In 19th century China, Ching Shih (Also known as Zheng Yi) is working aboard a floating brothel off the coast of Canton, now modern-day Guangzhou and British Hong Kong. It is here around circa 1800 she meets Cheng I, a captain of the pirate flotilla, The Red Flag Fleet, operating in the South China Sea. He was a fearsome pirate who pillaged and raided the coasts of China and Canton and took Ching Shih for his wife.

Though Cheng has reputation as a swash buckling pirate, it would be Ching Shih who’s legacy would far exceed that of her husband. Following his untimely early death in 1801, Ching Shih succeeded his Red Flag Fleet. Her crew grew from just 300 ships in her first year as captain to 1,800 ships and an estimated 80,000 pirates by her third year. For comparison, Blackbeard commanded only 4 ships with 300 pirates. Ching Shih amassed the largest navy in the world in just 3 years, and a pirate navy at that!

You may find hard to believe, but one thing pirates need are accountants – which are exactly who Ching Shih introduced to her pirate utopia. A shrewd businesswoman herself, she introduced taxes and laws to her fleets. All loot had to be registered and evaluated before being distributed among the fleet, and if you didn’t agree with her financial policies, you were free to hang up your sword and leave – just so long as you left your head behind.

The fleet grew under her command with expanding reserves of loot, and an organised system of business and trade. Whichever ship captured the loot were entitled to retain 20% of its value, while the remaining 80% was placed into the fleet’s collective fund. Her raids at the height their success expanded from the South China Sea to as far as the Bay of Bengal.

In 1809, the Chinese, British, and Portuguese had all suffered humiliating defeats by Shih. Desperate for an end to the pirates reign, they offered Shih and her pirate fleet with amnesty. Her power was slipping away by this point, so she accepted – but not without first negotiating to maintain the riches and power she earned as a pirate lord; having the collective of treasures distributed fairly among what remained of her (excessive) fleet; the prisoners freed from the gaols using the collective fund as bail money; and receiving her own property in Canton.

Shih eventually settled in Canton and opened her own gambling house, before passing away peacefully in 1844 aged 69. It is estimated that Shih’s estimated pirate loot would be worth $1.7 million dollars in today’s money.

You may have read up until this point and are wondering why an article promising to outline the merits for good accounting in small businesses started with a story about a pirate? Let me rephrase the story into simple, business terms

  • Ching Shih, though inherited her pirate fleet initially upon the death of Cheng I, essentially started out as a small business.
  • Her late husband, Cheng I, though a powerful and ruthless CEO (captain), operated his small business with a staff (pirates) of only 300. In contrast, by the end of Ching Shih’s third year as CEO of the Red Flag Fleet, had 1,800 shops (ships), and 80,000 staff.
  • While Cheng I was in power, the estimated worth of his wares were paltry in comparison to Ching Shih’s fortune amass of $1.7million.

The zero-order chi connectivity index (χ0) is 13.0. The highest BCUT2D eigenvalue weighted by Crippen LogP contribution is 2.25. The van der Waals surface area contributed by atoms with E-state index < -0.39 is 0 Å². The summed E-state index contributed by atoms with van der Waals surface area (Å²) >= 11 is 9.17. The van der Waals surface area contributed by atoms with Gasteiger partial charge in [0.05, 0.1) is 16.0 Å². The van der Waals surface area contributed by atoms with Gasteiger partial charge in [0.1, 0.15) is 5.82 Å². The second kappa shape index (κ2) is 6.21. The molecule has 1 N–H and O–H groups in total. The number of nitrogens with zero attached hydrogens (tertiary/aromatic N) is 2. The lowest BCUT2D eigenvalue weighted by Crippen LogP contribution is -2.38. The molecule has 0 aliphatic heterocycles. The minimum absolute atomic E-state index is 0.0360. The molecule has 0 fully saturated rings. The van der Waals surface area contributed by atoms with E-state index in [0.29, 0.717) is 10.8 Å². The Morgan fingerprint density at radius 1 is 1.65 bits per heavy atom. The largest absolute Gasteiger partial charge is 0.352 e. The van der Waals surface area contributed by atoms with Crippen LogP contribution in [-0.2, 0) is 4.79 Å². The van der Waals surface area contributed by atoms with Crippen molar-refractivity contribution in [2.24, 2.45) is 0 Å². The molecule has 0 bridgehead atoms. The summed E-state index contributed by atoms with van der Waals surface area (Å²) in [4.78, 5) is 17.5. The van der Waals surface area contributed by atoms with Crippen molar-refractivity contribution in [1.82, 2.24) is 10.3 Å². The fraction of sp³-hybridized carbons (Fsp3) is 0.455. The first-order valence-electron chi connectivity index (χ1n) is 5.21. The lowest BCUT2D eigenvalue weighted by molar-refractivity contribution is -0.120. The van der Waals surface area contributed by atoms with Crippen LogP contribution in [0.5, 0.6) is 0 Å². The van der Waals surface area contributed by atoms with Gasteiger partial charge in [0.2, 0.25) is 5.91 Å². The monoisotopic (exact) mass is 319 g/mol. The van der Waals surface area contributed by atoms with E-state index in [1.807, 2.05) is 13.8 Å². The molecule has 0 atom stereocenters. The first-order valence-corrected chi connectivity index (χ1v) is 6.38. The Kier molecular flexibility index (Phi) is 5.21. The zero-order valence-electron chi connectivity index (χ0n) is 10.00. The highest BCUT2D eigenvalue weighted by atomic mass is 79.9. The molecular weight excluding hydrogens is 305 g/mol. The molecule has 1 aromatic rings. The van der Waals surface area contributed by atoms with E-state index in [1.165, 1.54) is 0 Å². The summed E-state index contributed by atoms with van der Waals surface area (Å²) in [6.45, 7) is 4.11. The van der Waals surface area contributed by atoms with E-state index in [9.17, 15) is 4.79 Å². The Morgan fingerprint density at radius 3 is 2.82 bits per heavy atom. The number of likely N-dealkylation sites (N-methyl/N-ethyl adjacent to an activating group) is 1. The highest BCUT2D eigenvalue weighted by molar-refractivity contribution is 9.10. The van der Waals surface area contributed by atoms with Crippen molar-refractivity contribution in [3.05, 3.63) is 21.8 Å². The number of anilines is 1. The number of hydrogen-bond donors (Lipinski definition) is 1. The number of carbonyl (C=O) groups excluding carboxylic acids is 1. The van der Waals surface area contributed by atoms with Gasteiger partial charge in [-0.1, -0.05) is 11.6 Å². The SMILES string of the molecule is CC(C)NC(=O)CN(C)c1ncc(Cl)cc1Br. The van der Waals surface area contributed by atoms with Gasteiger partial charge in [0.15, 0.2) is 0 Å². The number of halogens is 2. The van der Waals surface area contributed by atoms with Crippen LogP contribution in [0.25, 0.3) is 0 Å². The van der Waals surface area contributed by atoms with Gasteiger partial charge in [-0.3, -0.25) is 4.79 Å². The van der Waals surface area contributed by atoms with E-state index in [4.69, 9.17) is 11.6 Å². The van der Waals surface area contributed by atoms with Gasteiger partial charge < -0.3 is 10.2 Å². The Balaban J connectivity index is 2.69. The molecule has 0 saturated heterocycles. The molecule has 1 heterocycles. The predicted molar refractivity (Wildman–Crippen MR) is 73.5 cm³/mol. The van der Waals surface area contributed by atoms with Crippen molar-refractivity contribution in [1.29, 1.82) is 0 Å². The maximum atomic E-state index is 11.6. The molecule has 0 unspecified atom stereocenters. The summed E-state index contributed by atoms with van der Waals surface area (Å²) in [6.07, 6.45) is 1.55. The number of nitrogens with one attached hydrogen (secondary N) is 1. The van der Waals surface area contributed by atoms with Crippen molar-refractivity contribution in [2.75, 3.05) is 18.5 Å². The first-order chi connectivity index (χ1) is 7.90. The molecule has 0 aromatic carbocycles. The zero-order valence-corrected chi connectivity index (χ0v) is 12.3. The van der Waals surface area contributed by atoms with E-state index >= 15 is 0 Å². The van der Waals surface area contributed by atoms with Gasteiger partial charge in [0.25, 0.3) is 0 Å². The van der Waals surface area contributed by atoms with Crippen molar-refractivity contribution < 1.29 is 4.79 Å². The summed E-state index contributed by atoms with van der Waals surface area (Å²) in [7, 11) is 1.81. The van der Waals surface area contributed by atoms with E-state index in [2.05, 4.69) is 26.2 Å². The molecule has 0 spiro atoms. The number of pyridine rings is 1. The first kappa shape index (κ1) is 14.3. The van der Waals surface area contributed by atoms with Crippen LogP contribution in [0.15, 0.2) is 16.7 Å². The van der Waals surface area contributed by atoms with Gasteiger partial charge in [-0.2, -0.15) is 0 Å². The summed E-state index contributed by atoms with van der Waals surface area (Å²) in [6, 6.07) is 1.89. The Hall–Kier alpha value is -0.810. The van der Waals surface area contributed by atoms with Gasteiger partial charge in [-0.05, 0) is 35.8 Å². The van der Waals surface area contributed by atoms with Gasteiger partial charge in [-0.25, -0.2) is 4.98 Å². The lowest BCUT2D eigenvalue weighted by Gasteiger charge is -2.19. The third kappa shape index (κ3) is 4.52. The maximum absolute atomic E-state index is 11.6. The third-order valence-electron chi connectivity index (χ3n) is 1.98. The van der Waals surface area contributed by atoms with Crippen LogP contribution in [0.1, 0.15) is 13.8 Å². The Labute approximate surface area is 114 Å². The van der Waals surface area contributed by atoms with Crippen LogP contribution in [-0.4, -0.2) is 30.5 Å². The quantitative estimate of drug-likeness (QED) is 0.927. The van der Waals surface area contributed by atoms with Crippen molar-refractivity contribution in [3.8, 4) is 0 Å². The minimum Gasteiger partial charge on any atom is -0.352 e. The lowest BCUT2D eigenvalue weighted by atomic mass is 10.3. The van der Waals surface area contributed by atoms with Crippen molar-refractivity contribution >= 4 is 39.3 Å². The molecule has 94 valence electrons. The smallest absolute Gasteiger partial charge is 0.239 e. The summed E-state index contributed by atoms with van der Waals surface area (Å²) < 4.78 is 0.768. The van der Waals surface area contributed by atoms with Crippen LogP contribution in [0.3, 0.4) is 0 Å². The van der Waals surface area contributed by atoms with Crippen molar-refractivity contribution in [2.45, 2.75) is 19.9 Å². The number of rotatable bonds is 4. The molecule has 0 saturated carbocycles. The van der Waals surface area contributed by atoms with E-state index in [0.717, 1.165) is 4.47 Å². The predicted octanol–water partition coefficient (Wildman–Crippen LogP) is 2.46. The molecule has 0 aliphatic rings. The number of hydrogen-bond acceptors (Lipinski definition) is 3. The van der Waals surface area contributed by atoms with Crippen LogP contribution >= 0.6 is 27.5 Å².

• Ching Shih’s appointing of accountants for her small business helped it grow into a profitable large business which benefited her staff through taxation and profit registration (loot). Payroll was distributed fairly among her shops and staff, which lead to fewer staff quitting (deserting), and no recorded staff strikes (mutiny).
  • Ching Shih’s small business operated originally only along the South China coast and Hong Kong. Her business expanded during her short time as a pirate CEO to international trade and business agreements.
  • Ching Shih’s tactical accounting strategies lead to her decision to portion away 80% of the profits made to a collective fund. These saving allowed her to negotiate lucrative trades with foreign investors, gained valued interest in the years it remained in the fund, and eventually was paid to her staff at the end of her career at triple the value when it was originally stolen acquired. This rainy-day fund saved Shih, her staff, and her business on numerous occasions.

In short, Ching Shih was a 19th century entrepreneur who was beyond her time in understanding the importance of having accountants on board (pun intended). Had she attempted to keep the power and decisions for handling The Red Flag Fleets finances alone, the fleet would have disbanded and mutinied early on, and her legacy would be lost to the ages.

Often when a small business is starting out, financial tasks such as payroll, tax, and business activity statements fall squarely on the owner’s shoulders. It can be tempting to maintain that control once the money starts to flow, and few business owners, like pirates, love giving up control. If you’re anything like Shih, you know that having a professional accountant by your side is a crucial element to your business’s success.

You don’t have to be a swash buckling pirate to get accounting advice for your small business. Auditax Accountants offer a wide range of professional, and affordable, accounting services to businesses across Australia. Speak to one of our business accounts specialists.